Despite betrayal of the secret to the meat packers, who worked three shifts a day for three weeks to thwart the inspection, Neill and Reynolds were still revolted by the conditions at the factories and at the lack of concern by plant managers (though neither had much experience in the field). Following their report, Roosevelt became a supporter of regulation of the meat packing industry, and, on June 30, signed the Meat Inspection Act of 1906.[5]

Provisions[edit]

The FMIA mandated the United States Department of Agriculture (USDA) inspection of meat processing plants that conducted business across state lines.[6] The Pure Food and Drug Act, enacted on the same day in 1906, also gave the government broad jurisdiction over food in interstate commerce.[7]

The four primary requirements of the Meat Inspection Act of 1906 were:

  1. Mandatory inspection of livestock before slaughter (cattle, sheep, goats, equines, and swine);
  2. Mandatory postmortem inspection of every carcass;
  3. Sanitary standards established for slaughterhouses and meat processing plants; and
  4. Authorized U.S. Department of Agriculture ongoing monitoring and inspection of slaughter and processing operations.

After 1906, many additional laws that further standardized the meat industry and its inspection were passed.

Preemption of state law[edit]

In 2012, the U.S. Supreme Court ruled in National Meat Assn. v. Harris, that the FMIA preempts a California law regulating the treatment of non-ambulatory livestock.[8]

See also[edit]

References[edit]

  1. ^ a b "Federal Meat Inspection Act of 1906 ~ P.L. 59-382" (PDF). 34 Stat. 669 ~ House Bill 18537. Legis★Works. June 30, 1906.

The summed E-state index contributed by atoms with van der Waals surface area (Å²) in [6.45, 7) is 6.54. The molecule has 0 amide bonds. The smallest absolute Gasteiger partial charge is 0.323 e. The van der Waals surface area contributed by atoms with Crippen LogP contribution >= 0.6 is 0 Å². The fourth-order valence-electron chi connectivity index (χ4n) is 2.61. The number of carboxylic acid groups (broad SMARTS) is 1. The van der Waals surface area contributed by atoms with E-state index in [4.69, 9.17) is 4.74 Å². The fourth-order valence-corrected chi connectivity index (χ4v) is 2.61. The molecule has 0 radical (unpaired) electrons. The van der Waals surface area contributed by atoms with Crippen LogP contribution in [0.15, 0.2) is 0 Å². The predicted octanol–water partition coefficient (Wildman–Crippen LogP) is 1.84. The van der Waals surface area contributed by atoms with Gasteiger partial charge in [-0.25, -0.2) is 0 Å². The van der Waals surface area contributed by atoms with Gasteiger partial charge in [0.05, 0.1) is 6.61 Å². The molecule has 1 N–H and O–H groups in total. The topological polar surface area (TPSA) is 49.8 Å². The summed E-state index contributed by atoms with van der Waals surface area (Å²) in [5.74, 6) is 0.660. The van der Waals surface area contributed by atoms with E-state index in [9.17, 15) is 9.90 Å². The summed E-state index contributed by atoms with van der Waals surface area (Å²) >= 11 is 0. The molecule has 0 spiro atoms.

2. ^ David Greenberg. How Teddy Roosevelt Invented Spin: He used public opinion, the press, leaks to Congress, and Upton Sinclair to reform unconscionable industries, like the meatpackers., The Atlantic Monthly, 2016
  3. ^ Powell, Jim. "Bully Boy" Crown Forum Publishing Group. 2006. p.166
  4. ^ Gerhard Peters; John T. Woolley. "Theodore Roosevelt: "Special Message," June 4, 1906". The American Presidency Project. University of California - Santa Barbara. 
  5. ^ Powell, Jim. "Bully Boy" Crown Forum Publishing Group. 2006. p.167
  6. ^ 34 Stat. 674 (amended by Pub. L. No. 59-242, 34 Stat. 1260 (1967)) (codified at 21 U.S.C. §§ 601 et seq.).
  7. ^ Pub. L. No. 59-384, 34 Stat. 768 (1906), (codified at 21 U.S.C. §§ 1-15) (1934) (repealed in 1938 by 21 U.S.C. § 392(a)).
  8. ^ National Meat Association v. Harris. SCOTUSblog (2012-01-23). Retrieved on 2014-01-14.

Further reading[edit]

  • Coppin, Clayton and Jack High. The Politics of Purity: Harvey Washington Wiley and the Origins of Federal Food Policy (University of Michigan Press, 1999).
  • Goodwin, Lorine S. The Pure Food, Drink, and Drug Crusaders, 1879-1914 (McFarland, 1999).
  • Law, Marc. “History of Food and Drug Regulation in the United States”. EH.Net Encyclopedia, edited by Robert Whaples. 2004. online
  • Law, Marc T. “The Origins of State Pure Food Regulation.” Journal of Economic History 63#4 (2003): 1103-1130.
  • Libecap, Gary D. "The rise of the Chicago packers and the origins of meat inspection and antitrust." Economic Inquiry 30.2 (1992): 242-262. Emphasizes the role of the big packers and passage of the law that protected them against unsanitary local packing houses.
  • Young, James H. Pure Food: Securing the Federal Food and Drugs Act of 1906 (Princeton University Press. 1986).

External links[edit]